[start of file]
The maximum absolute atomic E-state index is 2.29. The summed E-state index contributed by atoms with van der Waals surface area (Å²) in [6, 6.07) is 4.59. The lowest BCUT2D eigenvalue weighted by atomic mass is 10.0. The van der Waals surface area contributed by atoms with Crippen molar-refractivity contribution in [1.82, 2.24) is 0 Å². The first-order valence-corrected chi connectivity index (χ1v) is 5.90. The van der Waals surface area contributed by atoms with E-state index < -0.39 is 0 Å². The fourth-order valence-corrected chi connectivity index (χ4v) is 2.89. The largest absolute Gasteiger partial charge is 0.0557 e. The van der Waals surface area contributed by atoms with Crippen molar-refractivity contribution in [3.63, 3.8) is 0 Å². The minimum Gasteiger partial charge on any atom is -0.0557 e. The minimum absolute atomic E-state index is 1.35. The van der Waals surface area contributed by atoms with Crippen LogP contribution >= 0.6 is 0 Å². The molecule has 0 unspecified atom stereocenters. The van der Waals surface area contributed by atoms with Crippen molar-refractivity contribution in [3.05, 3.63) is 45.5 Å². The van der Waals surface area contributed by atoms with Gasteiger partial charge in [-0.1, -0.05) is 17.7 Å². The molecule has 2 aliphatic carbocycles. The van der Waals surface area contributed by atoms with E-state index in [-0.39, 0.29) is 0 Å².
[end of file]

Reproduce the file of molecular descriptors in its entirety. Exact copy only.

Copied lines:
The maximum absolute atomic E-state index is 2.29. The summed E-state index contributed by atoms with van der Waals surface area (Å²) in [6, 6.07) is 4.59. The lowest BCUT2D eigenvalue weighted by atomic mass is 10.0. The van der Waals surface area contributed by atoms with Crippen molar-refractivity contribution in [1.82, 2.24) is 0 Å². The first-order valence-corrected chi connectivity index (χ1v) is 5.90. The van der Waals surface area contributed by atoms with E-state index < -0.39 is 0 Å². The fourth-order valence-corrected chi connectivity index (χ4v) is 2.89. The largest absolute Gasteiger partial charge is 0.0557 e. The van der Waals surface area contributed by atoms with Crippen molar-refractivity contribution in [3.63, 3.8) is 0 Å². The minimum Gasteiger partial charge on any atom is -0.0557 e. The minimum absolute atomic E-state index is 1.35. The van der Waals surface area contributed by atoms with Crippen LogP contribution >= 0.6 is 0 Å². The molecule has 0 unspecified atom stereocenters. The van der Waals surface area contributed by atoms with Crippen molar-refractivity contribution in [3.05, 3.63) is 45.5 Å². The van der Waals surface area contributed by atoms with Gasteiger partial charge in [-0.1, -0.05) is 17.7 Å². The molecule has 2 aliphatic carbocycles. The van der Waals surface area contributed by atoms with E-state index in [-0.39, 0.29) is 0 Å².